The 2024 WNBA draft class poses for picture with Jake From State Farm on Monday night at the Brooklyn Academy of Music. Photograph: Melanie Fidler/NBAE/Getty Images

The gravity of the night was stated over and over. The emcee – DJ Ria, who also pumps up the crowd at New York Liberty games – reminded the audience that we were there “to watch dreams come true”. But the vibe on the floor was silly and goofy, the way a great concert or a party feels right after it starts. The beloved Liberty mascot – a raunchy elephant named Ellie who can twerk – came out with two dancers and started busting down, bringing a slew of fans to their feet. The evening seemed to promise either delight or anguish or both: One woman, after asking me if I was media, asked me if I knew where the after-party was. (I didn’t.) Perhaps wondering if I was lying, or suspecting that someone else standing awkwardly in the space reserved for media might have more intel, she looked me in the eye and said, “I want to be your best friend.”

Once WNBA commissioner Cathy Engelbert took the stage to announce the first pick by the Indiana Fever, the night hit a fever pitch. Phones were hoisted in the air, screens aglow and capturing dozens of Cathy Engelberts. The Fever picked – no surprise – Clark, who has captivated viewers and spawned a whole bunch of new fans with her singular game. The crowd erupted; an instrumental track of Taylor Swift’s 22 played in the background, a cheeky reference to Clark’s jersey number while at Iowa.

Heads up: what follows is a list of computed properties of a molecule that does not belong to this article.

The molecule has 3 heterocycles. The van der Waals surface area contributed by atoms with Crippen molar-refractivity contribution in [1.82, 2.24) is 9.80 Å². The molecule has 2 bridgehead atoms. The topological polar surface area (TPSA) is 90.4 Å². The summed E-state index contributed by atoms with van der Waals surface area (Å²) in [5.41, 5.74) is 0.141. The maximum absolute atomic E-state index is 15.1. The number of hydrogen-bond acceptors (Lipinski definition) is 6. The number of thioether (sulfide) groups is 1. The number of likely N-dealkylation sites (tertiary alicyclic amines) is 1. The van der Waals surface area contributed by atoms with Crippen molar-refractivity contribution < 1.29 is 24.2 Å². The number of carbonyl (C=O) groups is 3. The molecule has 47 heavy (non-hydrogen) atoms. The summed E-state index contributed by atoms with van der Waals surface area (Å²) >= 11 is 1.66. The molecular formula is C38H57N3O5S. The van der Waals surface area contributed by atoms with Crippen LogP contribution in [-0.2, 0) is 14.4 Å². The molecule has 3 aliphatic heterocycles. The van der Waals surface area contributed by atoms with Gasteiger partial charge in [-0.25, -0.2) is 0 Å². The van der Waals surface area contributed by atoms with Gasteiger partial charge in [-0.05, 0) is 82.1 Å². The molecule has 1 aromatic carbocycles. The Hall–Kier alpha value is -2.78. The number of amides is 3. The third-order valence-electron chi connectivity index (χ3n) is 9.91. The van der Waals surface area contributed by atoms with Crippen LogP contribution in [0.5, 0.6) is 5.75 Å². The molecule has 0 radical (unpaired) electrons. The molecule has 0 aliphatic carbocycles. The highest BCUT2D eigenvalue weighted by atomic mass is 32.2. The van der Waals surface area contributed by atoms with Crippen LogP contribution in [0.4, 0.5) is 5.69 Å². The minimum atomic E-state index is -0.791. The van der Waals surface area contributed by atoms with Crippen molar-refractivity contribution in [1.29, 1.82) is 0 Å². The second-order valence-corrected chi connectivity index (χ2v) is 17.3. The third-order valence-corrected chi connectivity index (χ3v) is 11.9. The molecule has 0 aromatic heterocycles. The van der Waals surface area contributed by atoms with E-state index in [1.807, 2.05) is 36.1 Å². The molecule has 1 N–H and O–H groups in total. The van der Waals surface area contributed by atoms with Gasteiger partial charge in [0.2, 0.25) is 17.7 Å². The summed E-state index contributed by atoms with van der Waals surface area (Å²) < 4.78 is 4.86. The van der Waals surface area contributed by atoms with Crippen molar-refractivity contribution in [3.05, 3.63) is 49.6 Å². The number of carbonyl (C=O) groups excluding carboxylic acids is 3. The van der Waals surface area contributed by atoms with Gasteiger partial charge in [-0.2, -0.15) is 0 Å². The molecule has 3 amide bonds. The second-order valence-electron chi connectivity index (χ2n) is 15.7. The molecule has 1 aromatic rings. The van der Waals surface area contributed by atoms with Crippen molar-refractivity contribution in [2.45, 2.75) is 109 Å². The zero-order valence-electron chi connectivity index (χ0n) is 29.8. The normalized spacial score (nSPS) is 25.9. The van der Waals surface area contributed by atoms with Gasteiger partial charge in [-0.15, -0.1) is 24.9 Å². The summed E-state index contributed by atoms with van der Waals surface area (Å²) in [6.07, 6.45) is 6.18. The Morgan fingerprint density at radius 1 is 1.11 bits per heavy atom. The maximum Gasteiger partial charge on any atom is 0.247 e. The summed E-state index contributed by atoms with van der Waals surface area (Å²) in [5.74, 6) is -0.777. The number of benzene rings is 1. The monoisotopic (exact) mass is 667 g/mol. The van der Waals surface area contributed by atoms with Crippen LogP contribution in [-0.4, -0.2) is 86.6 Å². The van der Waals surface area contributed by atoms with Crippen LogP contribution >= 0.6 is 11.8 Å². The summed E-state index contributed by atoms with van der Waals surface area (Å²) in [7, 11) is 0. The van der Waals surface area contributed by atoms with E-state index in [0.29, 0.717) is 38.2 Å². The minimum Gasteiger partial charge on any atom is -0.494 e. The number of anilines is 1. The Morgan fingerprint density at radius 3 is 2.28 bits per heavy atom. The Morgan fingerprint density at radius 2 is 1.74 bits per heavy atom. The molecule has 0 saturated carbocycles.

Aaliyah Edwards takes a selfie with the crowd during the WNBA draft on Monday night in Brooklyn.
Aaliyah Edwards takes a selfie with the crowd during the WNBA draft on Monday night in Brooklyn. Photograph: Catalina Fragoso/NBAE/Getty Images

As Clark heads to Indianapolis, there’s a sense that perhaps the WNBA is at an inflection point. One person in the audience held up a sign that said, “FEVER’S NEWEST FAN”. The fandom is growing, and with it, maybe the 28-year-old league; the WNBA is already adding a 13th team for 2025 and Engelbert said Monday it’s hopeful about placing teams in three more new markets over the next few years. Do the players feel the change? Does it weigh heavy on their heads? Asked by ESPN commentator Holly Rowe what her number one goal is now that she is in the league, Clark said, “Be myself and have fun.” A worthy goal, if Clark and her peers can keep it.

The audience, though, didn’t need to be told twice. At some point between picks, the emcee tried to do a round of trivia; both her question about Liberty star Sabrina Ionescu and any diligent listeners’ responses were unintelligible over the rest of the crowd’s cheers. When the Chicago Sky picked Kamilla Cardoso with the third overall pick, people jumped to their feet; when the Sky later selected Angel Reese, the throngs sprang from their seats once more. There was no bad news to be had at the WNBA draft – except maybe for a few New York fans in the audience who started chanting, “We want Nika [Mühl]!” (Mühl, UConn’s stylish Croatian point guard, went to the Seattle Storm.) An instrumental version of another 2010s mainstay, LMFAO’s Party Rock Anthem, played on and off throughout the night, leaving me with the refrain “Everybody just have a good time” stuck in my head for hours. Shake that.

Related Posts

Our Privacy policy - © 2024 News